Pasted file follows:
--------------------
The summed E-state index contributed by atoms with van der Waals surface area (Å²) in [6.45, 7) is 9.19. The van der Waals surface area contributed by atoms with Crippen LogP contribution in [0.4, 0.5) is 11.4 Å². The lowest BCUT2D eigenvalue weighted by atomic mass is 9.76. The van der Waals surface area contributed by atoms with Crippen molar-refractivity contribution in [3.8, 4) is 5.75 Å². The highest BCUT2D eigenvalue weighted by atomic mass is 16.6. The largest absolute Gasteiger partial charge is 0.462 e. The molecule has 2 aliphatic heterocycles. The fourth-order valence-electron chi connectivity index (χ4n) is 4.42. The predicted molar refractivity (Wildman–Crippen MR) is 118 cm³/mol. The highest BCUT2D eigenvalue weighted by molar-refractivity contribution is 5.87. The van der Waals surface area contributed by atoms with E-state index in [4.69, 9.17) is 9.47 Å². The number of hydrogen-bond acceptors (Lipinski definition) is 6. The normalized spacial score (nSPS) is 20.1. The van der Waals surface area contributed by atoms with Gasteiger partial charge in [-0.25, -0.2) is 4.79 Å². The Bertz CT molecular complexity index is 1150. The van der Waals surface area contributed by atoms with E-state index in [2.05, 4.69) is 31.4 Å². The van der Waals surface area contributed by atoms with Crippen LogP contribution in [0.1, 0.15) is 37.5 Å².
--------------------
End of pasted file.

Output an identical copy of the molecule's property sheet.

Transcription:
The summed E-state index contributed by atoms with van der Waals surface area (Å²) in [6.45, 7) is 9.19. The van der Waals surface area contributed by atoms with Crippen LogP contribution in [0.4, 0.5) is 11.4 Å². The lowest BCUT2D eigenvalue weighted by atomic mass is 9.76. The van der Waals surface area contributed by atoms with Crippen molar-refractivity contribution in [3.8, 4) is 5.75 Å². The highest BCUT2D eigenvalue weighted by atomic mass is 16.6. The largest absolute Gasteiger partial charge is 0.462 e. The molecule has 2 aliphatic heterocycles. The fourth-order valence-electron chi connectivity index (χ4n) is 4.42. The predicted molar refractivity (Wildman–Crippen MR) is 118 cm³/mol. The highest BCUT2D eigenvalue weighted by molar-refractivity contribution is 5.87. The van der Waals surface area contributed by atoms with E-state index in [4.69, 9.17) is 9.47 Å². The number of hydrogen-bond acceptors (Lipinski definition) is 6. The normalized spacial score (nSPS) is 20.1. The van der Waals surface area contributed by atoms with Gasteiger partial charge in [-0.25, -0.2) is 4.79 Å². The Bertz CT molecular complexity index is 1150. The van der Waals surface area contributed by atoms with E-state index in [2.05, 4.69) is 31.4 Å². The van der Waals surface area contributed by atoms with Crippen LogP contribution in [0.1, 0.15) is 37.5 Å².